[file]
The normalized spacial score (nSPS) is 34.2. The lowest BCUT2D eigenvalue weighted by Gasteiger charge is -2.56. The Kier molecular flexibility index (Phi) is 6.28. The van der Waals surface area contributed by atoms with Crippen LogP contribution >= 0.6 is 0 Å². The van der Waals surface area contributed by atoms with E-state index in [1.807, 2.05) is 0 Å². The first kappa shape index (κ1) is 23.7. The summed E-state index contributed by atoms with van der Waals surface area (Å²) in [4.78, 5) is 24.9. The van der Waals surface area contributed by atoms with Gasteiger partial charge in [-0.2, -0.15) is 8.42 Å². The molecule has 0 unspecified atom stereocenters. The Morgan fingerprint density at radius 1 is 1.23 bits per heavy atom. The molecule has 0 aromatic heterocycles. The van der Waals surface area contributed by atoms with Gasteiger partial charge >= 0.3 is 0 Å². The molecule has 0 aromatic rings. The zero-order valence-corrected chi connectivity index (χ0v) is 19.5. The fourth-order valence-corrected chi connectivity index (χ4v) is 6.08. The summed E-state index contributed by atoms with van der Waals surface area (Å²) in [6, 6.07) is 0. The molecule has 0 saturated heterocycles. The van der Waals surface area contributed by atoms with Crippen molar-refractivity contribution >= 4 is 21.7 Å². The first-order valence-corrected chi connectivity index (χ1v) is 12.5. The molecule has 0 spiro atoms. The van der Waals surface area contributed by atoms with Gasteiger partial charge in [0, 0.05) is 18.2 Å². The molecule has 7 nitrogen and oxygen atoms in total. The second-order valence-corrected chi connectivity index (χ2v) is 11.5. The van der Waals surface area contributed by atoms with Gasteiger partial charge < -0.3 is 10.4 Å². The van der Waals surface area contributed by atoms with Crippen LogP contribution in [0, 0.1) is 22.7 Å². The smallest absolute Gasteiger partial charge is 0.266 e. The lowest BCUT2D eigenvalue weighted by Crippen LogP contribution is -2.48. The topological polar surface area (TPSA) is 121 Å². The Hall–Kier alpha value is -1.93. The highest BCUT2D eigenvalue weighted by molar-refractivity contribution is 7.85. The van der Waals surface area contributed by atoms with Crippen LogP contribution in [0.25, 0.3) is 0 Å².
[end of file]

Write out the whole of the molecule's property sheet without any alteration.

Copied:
The normalized spacial score (nSPS) is 34.2. The lowest BCUT2D eigenvalue weighted by Gasteiger charge is -2.56. The Kier molecular flexibility index (Phi) is 6.28. The van der Waals surface area contributed by atoms with Crippen LogP contribution >= 0.6 is 0 Å². The van der Waals surface area contributed by atoms with E-state index in [1.807, 2.05) is 0 Å². The first kappa shape index (κ1) is 23.7. The summed E-state index contributed by atoms with van der Waals surface area (Å²) in [4.78, 5) is 24.9. The van der Waals surface area contributed by atoms with Gasteiger partial charge in [-0.2, -0.15) is 8.42 Å². The molecule has 0 unspecified atom stereocenters. The Morgan fingerprint density at radius 1 is 1.23 bits per heavy atom. The molecule has 0 aromatic heterocycles. The van der Waals surface area contributed by atoms with Gasteiger partial charge >= 0.3 is 0 Å². The molecule has 0 aromatic rings. The zero-order valence-corrected chi connectivity index (χ0v) is 19.5. The fourth-order valence-corrected chi connectivity index (χ4v) is 6.08. The summed E-state index contributed by atoms with van der Waals surface area (Å²) in [6, 6.07) is 0. The molecule has 0 saturated heterocycles. The van der Waals surface area contributed by atoms with Crippen molar-refractivity contribution >= 4 is 21.7 Å². The first-order valence-corrected chi connectivity index (χ1v) is 12.5. The molecule has 0 spiro atoms. The van der Waals surface area contributed by atoms with Gasteiger partial charge in [0, 0.05) is 18.2 Å². The molecule has 7 nitrogen and oxygen atoms in total. The second-order valence-corrected chi connectivity index (χ2v) is 11.5. The van der Waals surface area contributed by atoms with Gasteiger partial charge < -0.3 is 10.4 Å². The van der Waals surface area contributed by atoms with Crippen LogP contribution in [0, 0.1) is 22.7 Å². The smallest absolute Gasteiger partial charge is 0.266 e. The lowest BCUT2D eigenvalue weighted by Crippen LogP contribution is -2.48. The topological polar surface area (TPSA) is 121 Å². The Hall–Kier alpha value is -1.93. The highest BCUT2D eigenvalue weighted by molar-refractivity contribution is 7.85. The van der Waals surface area contributed by atoms with Crippen LogP contribution in [0.25, 0.3) is 0 Å².